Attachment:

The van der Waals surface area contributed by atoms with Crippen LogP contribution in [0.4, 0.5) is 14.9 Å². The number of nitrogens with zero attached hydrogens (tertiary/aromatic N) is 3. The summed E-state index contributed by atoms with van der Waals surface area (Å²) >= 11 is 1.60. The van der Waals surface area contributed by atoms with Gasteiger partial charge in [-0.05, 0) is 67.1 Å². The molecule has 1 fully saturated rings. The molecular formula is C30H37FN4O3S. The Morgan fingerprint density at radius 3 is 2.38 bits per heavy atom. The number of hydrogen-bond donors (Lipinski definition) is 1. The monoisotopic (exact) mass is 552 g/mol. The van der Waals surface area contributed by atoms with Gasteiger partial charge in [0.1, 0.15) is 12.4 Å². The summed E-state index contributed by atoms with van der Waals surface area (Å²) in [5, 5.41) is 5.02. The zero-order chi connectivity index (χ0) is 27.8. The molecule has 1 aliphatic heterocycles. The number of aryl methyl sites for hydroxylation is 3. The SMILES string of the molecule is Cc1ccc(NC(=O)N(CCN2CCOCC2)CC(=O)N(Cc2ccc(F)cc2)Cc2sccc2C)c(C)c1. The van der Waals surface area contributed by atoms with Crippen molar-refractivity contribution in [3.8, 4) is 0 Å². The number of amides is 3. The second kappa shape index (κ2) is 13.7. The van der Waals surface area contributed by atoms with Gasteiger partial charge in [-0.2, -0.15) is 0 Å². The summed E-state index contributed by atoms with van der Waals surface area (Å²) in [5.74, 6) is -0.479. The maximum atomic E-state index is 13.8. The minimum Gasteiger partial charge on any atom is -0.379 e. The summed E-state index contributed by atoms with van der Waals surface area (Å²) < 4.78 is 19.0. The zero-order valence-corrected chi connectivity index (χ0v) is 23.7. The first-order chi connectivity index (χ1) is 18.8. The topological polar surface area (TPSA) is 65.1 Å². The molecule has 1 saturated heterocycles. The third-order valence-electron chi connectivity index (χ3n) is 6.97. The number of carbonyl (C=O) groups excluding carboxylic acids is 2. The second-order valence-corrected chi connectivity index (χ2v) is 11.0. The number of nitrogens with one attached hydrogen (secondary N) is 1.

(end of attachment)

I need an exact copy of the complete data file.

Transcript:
The van der Waals surface area contributed by atoms with Crippen LogP contribution in [0.4, 0.5) is 14.9 Å². The number of nitrogens with zero attached hydrogens (tertiary/aromatic N) is 3. The summed E-state index contributed by atoms with van der Waals surface area (Å²) >= 11 is 1.60. The van der Waals surface area contributed by atoms with Gasteiger partial charge in [-0.05, 0) is 67.1 Å². The molecule has 1 fully saturated rings. The molecular formula is C30H37FN4O3S. The Morgan fingerprint density at radius 3 is 2.38 bits per heavy atom. The number of hydrogen-bond donors (Lipinski definition) is 1. The monoisotopic (exact) mass is 552 g/mol. The van der Waals surface area contributed by atoms with Gasteiger partial charge in [0.1, 0.15) is 12.4 Å². The summed E-state index contributed by atoms with van der Waals surface area (Å²) in [5, 5.41) is 5.02. The zero-order chi connectivity index (χ0) is 27.8. The molecule has 1 aliphatic heterocycles. The number of aryl methyl sites for hydroxylation is 3. The SMILES string of the molecule is Cc1ccc(NC(=O)N(CCN2CCOCC2)CC(=O)N(Cc2ccc(F)cc2)Cc2sccc2C)c(C)c1. The van der Waals surface area contributed by atoms with Crippen molar-refractivity contribution in [3.8, 4) is 0 Å². The number of amides is 3. The second kappa shape index (κ2) is 13.7. The van der Waals surface area contributed by atoms with Gasteiger partial charge in [-0.2, -0.15) is 0 Å². The summed E-state index contributed by atoms with van der Waals surface area (Å²) in [5.74, 6) is -0.479. The maximum atomic E-state index is 13.8. The minimum Gasteiger partial charge on any atom is -0.379 e. The summed E-state index contributed by atoms with van der Waals surface area (Å²) < 4.78 is 19.0. The zero-order valence-corrected chi connectivity index (χ0v) is 23.7. The first-order chi connectivity index (χ1) is 18.8. The topological polar surface area (TPSA) is 65.1 Å². The molecule has 1 saturated heterocycles. The third-order valence-electron chi connectivity index (χ3n) is 6.97. The number of carbonyl (C=O) groups excluding carboxylic acids is 2. The second-order valence-corrected chi connectivity index (χ2v) is 11.0. The number of nitrogens with one attached hydrogen (secondary N) is 1.